Better the powers that be at the Food Network had watched Jamie Oliver's incredibly moving and charming 15, a series he produced about looking for young, inexperienced disadvantaged kids to teach and then help him man the kitchen of a world-class kitchen. That experiment turned out to be an emotional and rousing success. Oliver's experiment now has 15 outposts in several cities in Great Britain and Europe and Australia. Here young and equally inept kids were trained to become chefs, thereby giving them useful and productive careers. They entered the program having never eaten an oyster (the very thought of which made some of them heave). Their youthful self-absorption and ignorance was as appalling as it was amusing. But Oliver never condescended to them and often went out of his way to help them understand the mission. He was strict, demanding that they attend the classes and be serious about what they were doing. But he also gave second, third and fourth chances to several of the kids who couldn't seem to show up or take the program seriously, and he was pained by the process. His determination and support was inspiring. The kids themselves were an entertaining bunch, blunt about things they didn't like about food, and often very funny.

I could very easily see Burrell and MacMillan creating their own food school. Burrell is a talented chef with a good TV personality, and her show about cooking like a chef is an agreeable way to spend a half hour of your TV-watching time. I'm not sure I'd ever watch Beau MacMillan again. But his gruff toughness would have worked in such a program.

But the bigger question is why should we care about a show fooling a bunch of foodie types? As the pressure mounts on these contestants, they have mini-nervous breakdowns, often resorting to tears. Where's the fun in that? The only genuine moment in the show is one of the contestant's desire to be able to cook properly for her children. All the rest of it is nonsense.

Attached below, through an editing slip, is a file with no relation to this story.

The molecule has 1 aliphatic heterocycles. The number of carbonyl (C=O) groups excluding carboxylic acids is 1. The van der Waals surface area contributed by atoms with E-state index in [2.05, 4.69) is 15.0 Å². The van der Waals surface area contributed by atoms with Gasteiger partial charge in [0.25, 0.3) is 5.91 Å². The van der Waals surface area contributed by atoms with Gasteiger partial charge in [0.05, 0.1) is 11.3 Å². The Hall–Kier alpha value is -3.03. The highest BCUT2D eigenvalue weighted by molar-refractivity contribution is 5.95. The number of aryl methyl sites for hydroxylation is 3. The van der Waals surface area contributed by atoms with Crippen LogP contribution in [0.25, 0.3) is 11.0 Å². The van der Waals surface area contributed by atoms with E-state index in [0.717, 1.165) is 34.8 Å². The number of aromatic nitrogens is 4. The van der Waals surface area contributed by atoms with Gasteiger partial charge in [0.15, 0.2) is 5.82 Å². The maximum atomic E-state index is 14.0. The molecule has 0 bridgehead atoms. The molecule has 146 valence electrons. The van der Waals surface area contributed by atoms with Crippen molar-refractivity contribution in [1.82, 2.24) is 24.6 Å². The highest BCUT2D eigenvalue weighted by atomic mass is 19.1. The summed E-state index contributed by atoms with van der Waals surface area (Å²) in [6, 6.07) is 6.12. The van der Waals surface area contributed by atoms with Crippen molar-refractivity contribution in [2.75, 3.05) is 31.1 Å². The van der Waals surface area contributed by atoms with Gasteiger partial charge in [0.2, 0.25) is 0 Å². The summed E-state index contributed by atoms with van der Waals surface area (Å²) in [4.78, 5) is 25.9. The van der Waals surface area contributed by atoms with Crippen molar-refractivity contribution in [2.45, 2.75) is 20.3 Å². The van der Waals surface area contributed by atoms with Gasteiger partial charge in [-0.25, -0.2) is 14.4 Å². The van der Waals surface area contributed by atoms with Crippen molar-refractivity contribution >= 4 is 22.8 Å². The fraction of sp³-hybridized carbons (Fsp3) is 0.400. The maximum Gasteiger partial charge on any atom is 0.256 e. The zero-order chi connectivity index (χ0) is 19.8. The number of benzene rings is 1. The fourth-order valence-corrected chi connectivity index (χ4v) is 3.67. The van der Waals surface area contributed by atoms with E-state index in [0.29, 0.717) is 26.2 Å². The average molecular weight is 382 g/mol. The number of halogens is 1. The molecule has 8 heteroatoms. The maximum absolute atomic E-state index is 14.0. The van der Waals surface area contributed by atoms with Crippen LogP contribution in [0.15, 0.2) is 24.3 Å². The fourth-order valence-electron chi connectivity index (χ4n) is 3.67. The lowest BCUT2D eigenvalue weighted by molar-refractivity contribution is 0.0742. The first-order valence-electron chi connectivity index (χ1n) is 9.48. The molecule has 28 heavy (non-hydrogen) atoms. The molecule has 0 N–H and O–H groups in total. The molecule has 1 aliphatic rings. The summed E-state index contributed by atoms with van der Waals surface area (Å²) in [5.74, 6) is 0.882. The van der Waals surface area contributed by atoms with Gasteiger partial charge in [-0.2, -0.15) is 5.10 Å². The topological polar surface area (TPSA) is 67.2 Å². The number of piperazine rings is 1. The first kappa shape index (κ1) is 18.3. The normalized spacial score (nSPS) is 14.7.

When I watch a cooking show, I want to learn something, expand my skills. I still expect to entertained the way a great teacher can transport a class. Lidia Bastianich, Jacques Pepin, Sara Moulton, Ina Garten, and the mother of them all--Julia Child, are very entertaining, inspiring cooking teachers and television personalities. But we live in a nervous era of short attention spans and a determination to cook, if we must, in 20 minutes or less.

The Food Network has tried, without success to find their own version of "Top Chef". Let me be among those who deliver to them more bad news. Keep looking.


  1. Greg, I couldn't agree with you more. Shaming hapless cooks is not entertainment. This show is trying to copy a formula that just doesn't work here. Beau MacMillan is mean and small. It might work on "What Not to Wear" but not in "Worst Cooks in America".

  2. I started watching the show...a bit too painful for me. I thought the focus of the Food Network was to give insight, encouragement, educate and entertain. They did encourage me to change the channel!

  3. I watched for about 3 minutes and switched to the Travel Channel. Maybe the cooking shows should use a few mini replays on techniques so that beginners can grasp them.